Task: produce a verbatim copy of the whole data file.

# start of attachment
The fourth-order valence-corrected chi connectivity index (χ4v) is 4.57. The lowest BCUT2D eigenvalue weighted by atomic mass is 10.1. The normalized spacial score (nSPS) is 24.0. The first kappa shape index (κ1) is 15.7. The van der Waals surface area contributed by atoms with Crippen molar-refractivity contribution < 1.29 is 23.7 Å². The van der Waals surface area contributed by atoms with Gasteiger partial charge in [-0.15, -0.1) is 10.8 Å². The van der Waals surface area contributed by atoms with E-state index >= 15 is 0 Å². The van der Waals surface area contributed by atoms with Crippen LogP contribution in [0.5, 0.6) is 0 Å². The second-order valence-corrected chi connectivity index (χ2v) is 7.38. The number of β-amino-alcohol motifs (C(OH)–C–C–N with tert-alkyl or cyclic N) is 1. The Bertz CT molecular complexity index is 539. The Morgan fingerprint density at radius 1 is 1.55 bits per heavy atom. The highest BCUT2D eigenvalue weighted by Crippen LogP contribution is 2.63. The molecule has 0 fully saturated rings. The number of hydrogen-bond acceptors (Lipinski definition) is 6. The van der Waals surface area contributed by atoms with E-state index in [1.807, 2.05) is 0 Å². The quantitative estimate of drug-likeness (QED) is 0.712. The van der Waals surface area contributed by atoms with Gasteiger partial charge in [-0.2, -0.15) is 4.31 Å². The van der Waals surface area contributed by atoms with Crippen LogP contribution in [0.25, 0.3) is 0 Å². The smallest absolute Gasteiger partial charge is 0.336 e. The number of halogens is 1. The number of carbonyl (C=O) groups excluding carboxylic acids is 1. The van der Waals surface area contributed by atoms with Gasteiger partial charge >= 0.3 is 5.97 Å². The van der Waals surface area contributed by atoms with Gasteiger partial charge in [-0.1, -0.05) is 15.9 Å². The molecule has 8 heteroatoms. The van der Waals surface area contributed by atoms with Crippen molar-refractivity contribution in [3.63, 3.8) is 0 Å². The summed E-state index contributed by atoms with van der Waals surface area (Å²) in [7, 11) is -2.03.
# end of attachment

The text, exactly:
The fourth-order valence-corrected chi connectivity index (χ4v) is 4.57. The lowest BCUT2D eigenvalue weighted by atomic mass is 10.1. The normalized spacial score (nSPS) is 24.0. The first kappa shape index (κ1) is 15.7. The van der Waals surface area contributed by atoms with Crippen molar-refractivity contribution < 1.29 is 23.7 Å². The van der Waals surface area contributed by atoms with Gasteiger partial charge in [-0.15, -0.1) is 10.8 Å². The van der Waals surface area contributed by atoms with E-state index >= 15 is 0 Å². The van der Waals surface area contributed by atoms with Crippen LogP contribution in [0.5, 0.6) is 0 Å². The second-order valence-corrected chi connectivity index (χ2v) is 7.38. The number of β-amino-alcohol motifs (C(OH)–C–C–N with tert-alkyl or cyclic N) is 1. The Bertz CT molecular complexity index is 539. The Morgan fingerprint density at radius 1 is 1.55 bits per heavy atom. The highest BCUT2D eigenvalue weighted by Crippen LogP contribution is 2.63. The molecule has 0 fully saturated rings. The number of hydrogen-bond acceptors (Lipinski definition) is 6. The van der Waals surface area contributed by atoms with E-state index in [1.807, 2.05) is 0 Å². The quantitative estimate of drug-likeness (QED) is 0.712. The van der Waals surface area contributed by atoms with Gasteiger partial charge in [-0.2, -0.15) is 4.31 Å². The van der Waals surface area contributed by atoms with Crippen LogP contribution in [0.25, 0.3) is 0 Å². The smallest absolute Gasteiger partial charge is 0.336 e. The number of halogens is 1. The number of carbonyl (C=O) groups excluding carboxylic acids is 1. The van der Waals surface area contributed by atoms with Gasteiger partial charge >= 0.3 is 5.97 Å². The van der Waals surface area contributed by atoms with Gasteiger partial charge in [-0.1, -0.05) is 15.9 Å². The molecule has 8 heteroatoms. The van der Waals surface area contributed by atoms with Crippen molar-refractivity contribution in [3.63, 3.8) is 0 Å². The summed E-state index contributed by atoms with van der Waals surface area (Å²) in [7, 11) is -2.03.